Spain Guide


Salobreña Beaches

Salobreña has eight kilometres of coastline about half of which is made up of the popular beaches of La Guardia, El Peñon, La Charca and Punta del Rio. All these beaches are within easy reach of the town and attract a large number of summer visitors. To the west of Salobreña the coastline is peppered with small coves and beaches where access is more difficult because of the high cliffs.

You'll find this stretch of the coast well served with chiringuitos (beach bars) and a variety of restaurants along the "paseo maritimo" seafront promenade. There are plenty of watersports available including diving, fishing, beach volleyball and windsurfing.

You won't find the fine white sands of the Costa Blanca here Salobreña's beaches consist of a greyish shingle so if you're a serious sunbather you may want to hire a sun bed (there are plenty available in the summer months) or take a folding chair or air mattress with you.

The beaches are divided in two by the imposing Gran Peñon (literally Big Rock) which juts out into the Mediterranean and affords magnificent views of the coastline and mountains behind Salobreña. The rock served as a prison in the first and second centuries and later became a Christian burial ground.

An artificial reef has been created a little way offshore from the Peñon to encourage and nurture a greater variety of marine life. The project has proved a huge success and the Peñon is now a popular spot for underwater exploration by divers and snorkellers. Diving equipment and tuition are available at the local diving centre based at Hotel Salobreña.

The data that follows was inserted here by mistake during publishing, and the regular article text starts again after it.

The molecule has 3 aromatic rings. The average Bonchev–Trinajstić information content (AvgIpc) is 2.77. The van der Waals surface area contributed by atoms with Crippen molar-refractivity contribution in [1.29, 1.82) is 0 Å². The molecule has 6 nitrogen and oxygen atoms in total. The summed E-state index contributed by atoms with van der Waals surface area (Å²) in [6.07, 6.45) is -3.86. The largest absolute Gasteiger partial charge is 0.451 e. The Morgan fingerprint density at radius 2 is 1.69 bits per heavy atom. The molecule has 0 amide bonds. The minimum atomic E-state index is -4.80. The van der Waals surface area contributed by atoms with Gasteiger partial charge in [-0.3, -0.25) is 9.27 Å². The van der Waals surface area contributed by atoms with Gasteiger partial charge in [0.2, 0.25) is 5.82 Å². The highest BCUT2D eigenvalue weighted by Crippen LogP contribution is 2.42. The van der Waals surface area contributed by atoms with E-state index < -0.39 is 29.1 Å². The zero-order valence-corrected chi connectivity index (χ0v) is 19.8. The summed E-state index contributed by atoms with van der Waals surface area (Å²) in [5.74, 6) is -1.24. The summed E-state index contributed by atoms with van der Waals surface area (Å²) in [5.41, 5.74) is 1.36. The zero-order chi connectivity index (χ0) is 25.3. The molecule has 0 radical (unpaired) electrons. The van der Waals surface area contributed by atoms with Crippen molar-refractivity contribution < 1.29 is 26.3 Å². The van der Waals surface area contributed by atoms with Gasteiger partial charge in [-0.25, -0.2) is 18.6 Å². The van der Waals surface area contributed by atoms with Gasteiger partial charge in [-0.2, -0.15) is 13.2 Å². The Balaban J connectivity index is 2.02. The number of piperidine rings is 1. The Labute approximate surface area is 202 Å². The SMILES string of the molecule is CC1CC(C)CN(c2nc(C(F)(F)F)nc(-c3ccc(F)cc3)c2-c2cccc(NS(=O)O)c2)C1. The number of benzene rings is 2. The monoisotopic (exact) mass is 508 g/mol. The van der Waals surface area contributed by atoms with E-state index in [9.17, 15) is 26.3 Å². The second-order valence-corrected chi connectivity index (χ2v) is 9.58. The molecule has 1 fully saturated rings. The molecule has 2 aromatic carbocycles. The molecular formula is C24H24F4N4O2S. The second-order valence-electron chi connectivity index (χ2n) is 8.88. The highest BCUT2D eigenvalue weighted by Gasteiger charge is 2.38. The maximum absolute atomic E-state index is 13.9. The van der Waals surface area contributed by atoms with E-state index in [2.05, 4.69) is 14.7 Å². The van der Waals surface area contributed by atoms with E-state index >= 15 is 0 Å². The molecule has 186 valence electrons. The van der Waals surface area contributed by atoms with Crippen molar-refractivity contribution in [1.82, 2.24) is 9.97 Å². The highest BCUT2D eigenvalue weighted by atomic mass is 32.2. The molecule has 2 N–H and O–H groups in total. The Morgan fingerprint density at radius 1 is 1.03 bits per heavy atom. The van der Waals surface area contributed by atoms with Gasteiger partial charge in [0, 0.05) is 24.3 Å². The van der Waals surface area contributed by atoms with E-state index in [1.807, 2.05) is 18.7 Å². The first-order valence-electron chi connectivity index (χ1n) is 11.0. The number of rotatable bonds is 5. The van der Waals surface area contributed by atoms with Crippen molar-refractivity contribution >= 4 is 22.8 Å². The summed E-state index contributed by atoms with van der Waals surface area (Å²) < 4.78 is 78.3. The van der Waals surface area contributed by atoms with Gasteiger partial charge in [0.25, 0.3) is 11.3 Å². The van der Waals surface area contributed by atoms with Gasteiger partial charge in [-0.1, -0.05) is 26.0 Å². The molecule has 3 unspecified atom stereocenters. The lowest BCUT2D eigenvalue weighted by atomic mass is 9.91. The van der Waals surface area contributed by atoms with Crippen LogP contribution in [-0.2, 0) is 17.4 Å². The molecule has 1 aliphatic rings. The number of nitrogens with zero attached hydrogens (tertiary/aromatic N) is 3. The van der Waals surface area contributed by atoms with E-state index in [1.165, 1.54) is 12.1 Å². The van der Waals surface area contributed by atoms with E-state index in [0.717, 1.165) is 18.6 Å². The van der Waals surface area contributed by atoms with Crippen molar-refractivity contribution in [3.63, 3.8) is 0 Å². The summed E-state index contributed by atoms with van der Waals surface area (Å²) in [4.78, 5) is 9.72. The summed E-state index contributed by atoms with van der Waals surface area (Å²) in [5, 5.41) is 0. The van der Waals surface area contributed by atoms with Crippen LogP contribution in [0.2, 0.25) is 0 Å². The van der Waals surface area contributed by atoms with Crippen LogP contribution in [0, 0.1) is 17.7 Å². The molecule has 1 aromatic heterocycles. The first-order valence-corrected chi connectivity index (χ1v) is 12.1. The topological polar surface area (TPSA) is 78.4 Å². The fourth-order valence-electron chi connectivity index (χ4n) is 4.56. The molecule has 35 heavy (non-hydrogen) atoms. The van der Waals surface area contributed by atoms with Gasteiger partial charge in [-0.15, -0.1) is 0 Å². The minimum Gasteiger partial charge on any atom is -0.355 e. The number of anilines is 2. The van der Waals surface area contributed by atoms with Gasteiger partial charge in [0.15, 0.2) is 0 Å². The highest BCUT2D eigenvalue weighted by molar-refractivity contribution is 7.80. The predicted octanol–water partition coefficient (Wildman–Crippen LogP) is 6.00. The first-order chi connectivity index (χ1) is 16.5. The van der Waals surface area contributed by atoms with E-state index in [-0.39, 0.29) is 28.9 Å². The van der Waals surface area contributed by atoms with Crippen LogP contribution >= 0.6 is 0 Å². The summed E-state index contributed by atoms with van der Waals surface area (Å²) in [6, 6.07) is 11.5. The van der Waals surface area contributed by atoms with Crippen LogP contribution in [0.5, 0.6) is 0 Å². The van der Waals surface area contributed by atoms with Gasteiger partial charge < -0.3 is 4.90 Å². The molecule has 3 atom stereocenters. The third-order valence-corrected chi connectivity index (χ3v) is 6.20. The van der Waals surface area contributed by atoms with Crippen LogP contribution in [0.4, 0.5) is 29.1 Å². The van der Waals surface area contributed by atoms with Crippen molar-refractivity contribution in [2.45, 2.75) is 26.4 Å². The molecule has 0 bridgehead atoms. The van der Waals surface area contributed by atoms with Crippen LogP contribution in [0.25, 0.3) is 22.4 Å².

You'll find a wealth of water sports and some good dive sites a short way along the coast at Motril Marina (to the east of the town) and Marina del Este (a short drive east at Herradura).

The port at Motril has moorings for 168 boats, boat hire, plentiful watersports and bars and restaurants in and around the marina.

Marina del Este is a good place to visit for shopping, eating, drinking and especially water based activities. The Scuba Med Diving Club arranges some fascinating trips to local dive sites there are cave mazes to explore, a wealth of sea life, underwater wrecks and the 16 metre deep Conger Cavern (so named because the entrance is guarded by a large conger eel!)

Depending on what time of year you're visiting Salobreña, you may be able to enjoy one of the local Spanish fiestas down at the seafront. July 16th sees the traditional maritime procession when an effigy of the Virgen del Carmen is carried out to sea followed by a flotilla of small boats.

On October 8th there's one of the town's biggest fiestas in honour of Salobreña's patron saint, the Virgen del Rosario. Local Spaniards and visitors alike gather at the beach to enjoy a time honoured "romeria" (outdoor party).